Let's now look at the menubar. Several menu items are available by default. Where do they come from? Our simple application contains no Java classes that have anything to do with menu items. So, what's going on here?
Menus and toolbars are all declared in the "command-context.xml" file. That file and its contents, in turn, are declared in the "richclient-application-context.xml" file, which is the application context XML file that is loaded at startup.
- Open the "richclient-application-context.xml" file and take note of the declaration of the command-context.xml file, as follows, in line 3:
<bean id="lifecycleAdvisor" class="simple.SimpleLifecycleAdvisor">
<property name="startingPageId" value="CustomerView" />
<property name="windowCommandBarDefinitions" value="ui/commands-context.xml" />
<property name="windowCommandManagerBeanName" value="windowCommandManager" />
<property name="menubarBeanName" value="menuBar" />
<property name="toolbarBeanName" value="toolBar" />
Note: The menubar and the toolbar are also declared above and are then further spelled out in the "command-context.xml" file.
- Notice the third line above and then open that file, i.e., the commands-context.xml file. Let's start by looking at the Help menu:
So, the "Help Contents" item is disabled, while the "About" item is enabled. Why?
- Look at the "menuBar" bean in commands-context.xml, where you'll find that one of its members is "helpMenu". Hold down the Ctrl key and move your mouse over the "helpMenu" text and you will see a hyperlink:
Click it and you will jump to the "helpMenu" bean, which is defined as follows:
<ref bean="aboutCommand" />
- Now you can see why the "Help Contents" item is disabled, while the "About" item is enabled. In the first case, only a value has been declared, while in the second case there is a reference to a bean, for which a class has been defined that handles the invocation of the menu item. Let's do the same for the "Help Contents" item, starting by creating a new bean for the "Help Contents" item:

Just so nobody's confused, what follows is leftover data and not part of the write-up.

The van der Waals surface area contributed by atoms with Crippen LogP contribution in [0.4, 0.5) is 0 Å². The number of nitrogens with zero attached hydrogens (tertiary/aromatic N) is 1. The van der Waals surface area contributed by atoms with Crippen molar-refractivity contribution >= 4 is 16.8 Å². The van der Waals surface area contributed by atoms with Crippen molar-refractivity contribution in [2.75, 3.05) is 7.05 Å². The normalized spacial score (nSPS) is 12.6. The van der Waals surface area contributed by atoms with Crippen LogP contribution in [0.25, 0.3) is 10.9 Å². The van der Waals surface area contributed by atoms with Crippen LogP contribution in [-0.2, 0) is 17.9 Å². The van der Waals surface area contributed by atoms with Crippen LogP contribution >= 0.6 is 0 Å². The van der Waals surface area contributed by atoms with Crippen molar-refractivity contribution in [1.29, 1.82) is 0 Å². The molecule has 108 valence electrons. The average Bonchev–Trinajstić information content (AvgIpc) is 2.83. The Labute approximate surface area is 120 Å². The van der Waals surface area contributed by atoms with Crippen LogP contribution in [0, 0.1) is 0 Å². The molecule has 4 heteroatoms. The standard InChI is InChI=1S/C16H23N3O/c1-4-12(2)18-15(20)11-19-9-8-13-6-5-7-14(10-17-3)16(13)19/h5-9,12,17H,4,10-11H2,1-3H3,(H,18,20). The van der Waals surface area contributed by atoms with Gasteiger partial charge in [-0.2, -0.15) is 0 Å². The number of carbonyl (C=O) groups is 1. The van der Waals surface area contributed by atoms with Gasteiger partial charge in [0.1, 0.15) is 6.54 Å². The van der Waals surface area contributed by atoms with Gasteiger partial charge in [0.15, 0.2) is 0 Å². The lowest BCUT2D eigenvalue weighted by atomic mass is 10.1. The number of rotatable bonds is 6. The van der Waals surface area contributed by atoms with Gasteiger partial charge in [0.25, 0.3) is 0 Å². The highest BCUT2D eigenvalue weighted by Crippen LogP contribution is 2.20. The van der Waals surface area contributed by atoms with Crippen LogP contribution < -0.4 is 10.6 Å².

<bean id="helpContentsCommand" class="org.springframework.richclient.command.support.HelpContentsCommand">
<property name="helpSetPath" value="help/simple-hs.xml" />
Note: We refer above to "help/simple-hs.xml". That's the JavaHelp helpset file that is the entrypoint to our helpset. You could create that by hand, as well as all the files that are needed to set up a JavaHelp helpset. Instead of that, save yourself some time and trouble by going back to the New Project wizard (Ctrl-Shift-N) and in the "Samples" category you will find some Spring Rich Client samples. Complete the wizard for one of them and then copy its "help" package into the "Resource Packages" node of your own application. Hurray you now have the start of your own helpset.
- Finally, we need to hook the bean up to our help menu, replacing the value with a reference to the bean, as shown below, in the same way as is done by default for the About item:
<ref bean="aboutCommand" />
- Run the application and now the "Help Contents" item is enabled. When you click the item, the JavaHelp from the sample appears.